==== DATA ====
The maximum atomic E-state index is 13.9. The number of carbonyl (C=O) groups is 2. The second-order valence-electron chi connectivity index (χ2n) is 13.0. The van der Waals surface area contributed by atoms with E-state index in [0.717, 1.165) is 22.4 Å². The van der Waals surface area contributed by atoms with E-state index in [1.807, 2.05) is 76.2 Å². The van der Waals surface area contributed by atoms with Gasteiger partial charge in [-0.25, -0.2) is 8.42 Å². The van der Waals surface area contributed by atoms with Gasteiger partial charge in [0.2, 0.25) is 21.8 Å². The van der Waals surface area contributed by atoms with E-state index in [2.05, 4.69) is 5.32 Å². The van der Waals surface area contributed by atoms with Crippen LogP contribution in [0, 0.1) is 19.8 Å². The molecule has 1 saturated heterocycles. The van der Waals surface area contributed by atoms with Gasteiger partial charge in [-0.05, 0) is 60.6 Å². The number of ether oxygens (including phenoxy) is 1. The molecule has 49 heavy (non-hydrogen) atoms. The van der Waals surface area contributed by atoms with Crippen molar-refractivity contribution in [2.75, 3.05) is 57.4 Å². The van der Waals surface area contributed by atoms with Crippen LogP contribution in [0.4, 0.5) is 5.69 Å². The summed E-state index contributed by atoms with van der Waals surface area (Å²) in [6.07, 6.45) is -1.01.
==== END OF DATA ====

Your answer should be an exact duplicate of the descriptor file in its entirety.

The maximum atomic E-state index is 13.9. The number of carbonyl (C=O) groups is 2. The second-order valence-electron chi connectivity index (χ2n) is 13.0. The van der Waals surface area contributed by atoms with E-state index in [0.717, 1.165) is 22.4 Å². The van der Waals surface area contributed by atoms with E-state index in [1.807, 2.05) is 76.2 Å². The van der Waals surface area contributed by atoms with Gasteiger partial charge in [-0.25, -0.2) is 8.42 Å². The van der Waals surface area contributed by atoms with Gasteiger partial charge in [0.2, 0.25) is 21.8 Å². The van der Waals surface area contributed by atoms with E-state index in [2.05, 4.69) is 5.32 Å². The van der Waals surface area contributed by atoms with Crippen LogP contribution in [0, 0.1) is 19.8 Å². The molecule has 1 saturated heterocycles. The van der Waals surface area contributed by atoms with Gasteiger partial charge in [-0.05, 0) is 60.6 Å². The number of ether oxygens (including phenoxy) is 1. The molecule has 49 heavy (non-hydrogen) atoms. The van der Waals surface area contributed by atoms with Crippen molar-refractivity contribution in [2.75, 3.05) is 57.4 Å². The van der Waals surface area contributed by atoms with Crippen LogP contribution in [0.4, 0.5) is 5.69 Å². The summed E-state index contributed by atoms with van der Waals surface area (Å²) in [6.07, 6.45) is -1.01.